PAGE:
The above described invention provides a clear, unmistakable message to the occupants of a motor vehicle in an automated manner, and in the preferred embodiment that no one is permitted to smoke in the motor vehicle. The message is not easily ignored by a passenger in the vehicle, due to the blinking and prominent location of the module in the cigar/cigarette fighter receptacle when such receptacles are not hidden by the motor vehicle manufacturer. The message is not overly obtrusive or impolite. If, in the case of the preferred embodiment, a smoking violation occurs, the audible embodiment of the invention clearly reminds the would-be smoker of his obligation to not smoke.
FIG. 1 is a diagram illustrating the Information Module in a motor vehicle cigar/cigarette lighter receptacle with the preferred embodiment "No Smoking" symbol displayed.
FIG. 2 is a cross-sectional diagram of the plug-in Information Module of the invention.
FIG. 3 is a diagram of the preferred embodiment "no smoking" symbol displayed on the front of the module shown in FIG. 1.
FIG. 4 illustrates an alternate indicia which can be formed on the lens on the front of the module of FIG. 1.
FIG. 5 illustrates still another alternate indicia which can be formed on the lens on the front of the module of FIG. 1.
FIG. 6 is a block diagram showing the control circuit which is used to light the illuminated display.
FIG. 7 is a block diagram showing the control circuit, the illuminated display, and the additional voice synthesizer which is activated by the control circuit.
FIG. 8 is a block diagram which shows the control circuit, the illuminated display, and the smoke detector (preferred embodiment) which is used to activate the control circuit.
FIG. 9 is a block diagram which shows the control circuit, the illuminated display, the voice synthesizer driven by the control circuit, and the smoke detector which activates the control circuit
FIG. 10 is a schematic diagram of the control circuit depicted in the module of FIG. 2.
Referring to FIG. 1, the Information Module 1 is inserted into the automobile's cigar/cigarette receptacle 17 or other power source receptacle located in the automobile dashboard 72. The lens 5 of the Information Module 1 contains the preferred embodiment nomenclature of the "No Smoking" sign 20.
Referring to FIG. 2, the Information Module 1, includes a cylindrical body section 4 which is inserted into a motor vehicle elgar/cigarette lighter receptacle 17. A narrowed or straight necked portion 15, of the Information Module 1, connects the front portion 4A of the Information Module 1 to the body 3, and additionally supports the front lens or display 5 to the cylindrical body section 3. The indicia of display 5 is shown as 20.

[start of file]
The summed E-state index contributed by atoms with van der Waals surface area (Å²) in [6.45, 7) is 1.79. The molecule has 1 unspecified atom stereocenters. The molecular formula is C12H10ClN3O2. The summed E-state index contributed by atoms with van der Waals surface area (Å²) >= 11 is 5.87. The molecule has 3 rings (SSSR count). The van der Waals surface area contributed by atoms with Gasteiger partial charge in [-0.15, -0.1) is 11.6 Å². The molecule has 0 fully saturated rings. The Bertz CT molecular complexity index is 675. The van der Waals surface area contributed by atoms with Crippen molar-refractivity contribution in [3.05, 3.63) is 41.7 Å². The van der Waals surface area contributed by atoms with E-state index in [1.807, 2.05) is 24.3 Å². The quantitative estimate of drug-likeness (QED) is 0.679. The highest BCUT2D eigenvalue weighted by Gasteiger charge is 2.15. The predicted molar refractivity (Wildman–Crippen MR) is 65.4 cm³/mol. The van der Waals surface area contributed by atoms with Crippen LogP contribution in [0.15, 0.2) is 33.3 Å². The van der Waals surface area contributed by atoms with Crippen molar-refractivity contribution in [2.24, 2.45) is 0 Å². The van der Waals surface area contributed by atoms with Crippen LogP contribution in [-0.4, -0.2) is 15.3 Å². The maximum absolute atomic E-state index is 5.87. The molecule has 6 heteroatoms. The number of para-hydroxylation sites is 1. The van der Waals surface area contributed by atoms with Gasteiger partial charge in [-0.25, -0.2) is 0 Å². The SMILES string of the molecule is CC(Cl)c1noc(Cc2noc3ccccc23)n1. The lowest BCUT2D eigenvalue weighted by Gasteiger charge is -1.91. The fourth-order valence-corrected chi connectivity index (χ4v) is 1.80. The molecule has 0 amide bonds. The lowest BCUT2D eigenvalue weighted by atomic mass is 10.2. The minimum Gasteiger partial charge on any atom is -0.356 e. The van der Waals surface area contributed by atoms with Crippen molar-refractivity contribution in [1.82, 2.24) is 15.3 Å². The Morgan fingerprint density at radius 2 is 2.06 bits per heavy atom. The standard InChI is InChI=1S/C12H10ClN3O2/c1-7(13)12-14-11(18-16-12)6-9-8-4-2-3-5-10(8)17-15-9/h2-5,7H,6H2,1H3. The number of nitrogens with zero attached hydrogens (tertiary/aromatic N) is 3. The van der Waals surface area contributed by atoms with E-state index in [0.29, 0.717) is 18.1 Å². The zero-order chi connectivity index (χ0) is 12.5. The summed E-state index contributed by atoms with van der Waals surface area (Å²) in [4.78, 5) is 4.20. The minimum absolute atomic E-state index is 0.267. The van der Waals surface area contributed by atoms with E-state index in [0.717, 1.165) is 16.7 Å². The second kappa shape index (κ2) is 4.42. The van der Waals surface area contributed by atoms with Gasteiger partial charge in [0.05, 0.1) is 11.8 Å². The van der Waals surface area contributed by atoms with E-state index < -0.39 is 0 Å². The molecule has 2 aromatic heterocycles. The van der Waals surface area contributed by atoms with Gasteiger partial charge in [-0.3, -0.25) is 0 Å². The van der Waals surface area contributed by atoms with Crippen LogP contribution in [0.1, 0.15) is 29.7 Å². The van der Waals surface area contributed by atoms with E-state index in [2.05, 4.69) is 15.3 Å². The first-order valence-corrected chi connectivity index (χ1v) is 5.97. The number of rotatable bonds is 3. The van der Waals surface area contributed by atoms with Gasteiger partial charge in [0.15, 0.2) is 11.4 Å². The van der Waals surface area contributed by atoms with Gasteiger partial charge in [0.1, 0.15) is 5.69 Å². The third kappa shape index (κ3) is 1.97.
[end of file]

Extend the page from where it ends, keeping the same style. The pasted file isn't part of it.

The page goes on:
An electrical contact 6 extends through an electrically insulated opening in the rear of the cylindrical body section 3 to make electrical contact to conductor 18 of the motor vehicles cigar/cigarette lighter receptacle 17. A single, or plurality of resilient electrical contacts 11 or a solid electrical contact ring encircling the cylindrical body 3 are disposed about the side of the cylindrical body section 3 to contact the electrically conductive inner surface of receptacle 17.
The control circuit 7 is mounted within the cylindrical body section 3. The control circuit is electrically connected to contact 6 through conductor 10. The other electrical contact from the control circuit 7, is conducted through conductor 19 to the resilient or solid electrical contact(s) 11.
The light emitting diode or other illuminating device 12 is supported in the forward portion of neck 15 behind the display lens 5 and forward of the narrowed section 2. Conductors 13 & 13A contact the control circuit 7 to illuminator 12,
FIG. 3 shows a standard "no smoking" indicia 20 on lens of FIG. 2. The outer ring 20A and cross band 20B are opaque. The background 20C is transparent. Alternatively, the background 20C is opaque and the cross ring 20B, the circular ring 20A, and the flame and cigarette indicia are transparent.
FIG. 4 shows an alternate indicia 20 displaying the words "In God We Trust" 20E. The words "In God We Trust" are opaque, with the background 20F transparent. Alternatively, the background 20F is transparent, and the words "In God We Trust", 20E are opaque.
FIG. 5 shows a symbolic representation of an alternate indicia 20G. The background 20H is transparent with the symbolic representation 20I being opaque. Alternatively, the background 20H is opaque, and the symbol 20I is transparent.
FIG. 6 is a block diagram showing control circuit 7 electrically contacted through contactors 13 and 13A to illumine display 5. Control circuit 7 receives it's electrical power from the cigar/cigarette lighter through the electrical contacts 6 and 11.
FIG. 7 shows a block diagram of the control circuit 7, the illuminated display 5 and a voice synthesizer 25. The control circuit 7 receives power from the cigar/cigarette lighter through conductors 6 and 11. The control circuit supplies electrical power to illumine display 5 through electrical contact conductors 13 and 13A. The control circuit supplies power to the voice synthesizer 25 through electrical conductors 25A and 25B. The illuminated display 5 shows words and/or indicia which inform the occupants inside the motor vehicle, and the voice synthesizer provides an audible source of information to the occupants of the motor vehicle.